Features do not address pain points. You will need to discuss basics like their date, time, color scheme, budget, and other key elements to vet them, but covering these details will not show them why your business is the best option for their needs. Know their biggest challenges and tie them into your benefits, which are the incredible results that show how you’ve changed past clients’ lives before them.

When you use this approach, your potential clients are less likely to feel overwhelmed by the investment because they will see the full value of what you have to offer. They aren’t left trying to compare a price tag and a list of features with what they’ve seen from other businesses; instead, they understand your pricing reflects a transformative experience that is well worth the investment.

Skip the comparison game.

It’s easy to look around at the rest of your market and fall into line with “industry standards.” If everyone else is doing it a certain way, shouldn’t you? 

Absolutely not! Do not waste your time trying to replicate what others are doing; there is only one you in this world, so it’s your job to share your unique gifts with others. People will want to invest in you when you share your story and offer in a compelling way, speaking to your benefits. If they see you as a carbon copy of everyone else they’ve interviewed, they will base their decision on price because it’s the only differentiator.

So consider this permission to be unapologetically different from all the rest. If you are doing something unlike anyone else in your market, it means you are on the right track. Authentic selling is vital to success, so be transparent and let your inner self shine through for others to see! Your ideal client will love what you do because they will see that your “why” is the transformation they stand to gain.

Get comfortable with experimenting.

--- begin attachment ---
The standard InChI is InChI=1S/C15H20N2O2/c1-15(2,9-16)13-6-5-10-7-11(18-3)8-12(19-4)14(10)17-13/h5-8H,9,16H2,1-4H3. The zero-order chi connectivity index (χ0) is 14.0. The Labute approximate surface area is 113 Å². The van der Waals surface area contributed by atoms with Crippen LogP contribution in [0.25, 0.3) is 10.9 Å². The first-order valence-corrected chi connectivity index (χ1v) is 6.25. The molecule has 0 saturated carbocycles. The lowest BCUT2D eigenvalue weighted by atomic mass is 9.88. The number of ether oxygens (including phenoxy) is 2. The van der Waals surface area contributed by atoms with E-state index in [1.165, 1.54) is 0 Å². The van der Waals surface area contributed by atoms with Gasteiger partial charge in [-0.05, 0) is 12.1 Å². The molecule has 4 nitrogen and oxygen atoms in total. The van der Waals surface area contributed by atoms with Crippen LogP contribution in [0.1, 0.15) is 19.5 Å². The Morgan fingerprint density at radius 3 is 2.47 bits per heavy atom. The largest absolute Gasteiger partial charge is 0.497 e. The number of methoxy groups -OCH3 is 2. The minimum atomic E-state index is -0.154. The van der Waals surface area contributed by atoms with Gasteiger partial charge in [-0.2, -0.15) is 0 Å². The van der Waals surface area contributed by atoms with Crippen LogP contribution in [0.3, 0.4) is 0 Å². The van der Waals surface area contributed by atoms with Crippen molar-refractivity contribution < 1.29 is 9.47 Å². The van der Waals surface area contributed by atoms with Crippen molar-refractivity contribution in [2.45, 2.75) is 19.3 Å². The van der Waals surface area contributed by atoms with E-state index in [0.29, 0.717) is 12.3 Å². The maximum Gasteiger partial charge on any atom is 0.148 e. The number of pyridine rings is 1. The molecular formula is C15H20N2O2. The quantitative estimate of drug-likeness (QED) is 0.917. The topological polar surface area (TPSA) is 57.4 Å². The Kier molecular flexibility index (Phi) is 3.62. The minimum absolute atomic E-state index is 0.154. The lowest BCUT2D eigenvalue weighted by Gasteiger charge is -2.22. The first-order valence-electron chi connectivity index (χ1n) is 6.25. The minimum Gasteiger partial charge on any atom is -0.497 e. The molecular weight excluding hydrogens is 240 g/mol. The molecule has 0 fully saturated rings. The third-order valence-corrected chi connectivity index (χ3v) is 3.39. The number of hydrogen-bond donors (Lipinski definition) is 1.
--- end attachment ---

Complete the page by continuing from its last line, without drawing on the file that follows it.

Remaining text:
Sales and entrepreneurship as a whole are about making mistakes and learning from them. Let “trial and error” become your companion on this journey! When launching new offerings to the market, give yourself at least three months for a trial period to see how it performs. 

Test out different sales messages and try various marketing channels to figure out what works. Talk to people and ask for feedback to fine-tune your offering and your sales strategy. Embrace the missteps as redirections. If you lose a sale, consider it as an opportunity to improve your pitch next time. Nothing will be perfect the first time you launch, so don’t hold yourself to unrealistic expectations.

As you create, refine, and sell your offerings, always think about increasing value, increasing investment, and increasing access to you. Together, those three elements ensure a mutually beneficial agreement that ensures all parties feel like they’re getting the best deal around.


Kelly Ann Peck, founder of Emerson Reese Creative, is committed to helping event entrepreneurs create their own path in life by translating her experience into actionable strategies that turn ideas into profitable businesses. She guides creative professionals in developing a roadmap to their version of success, whether that’s building a six-figure business and discovering more freedom in entrepreneurship.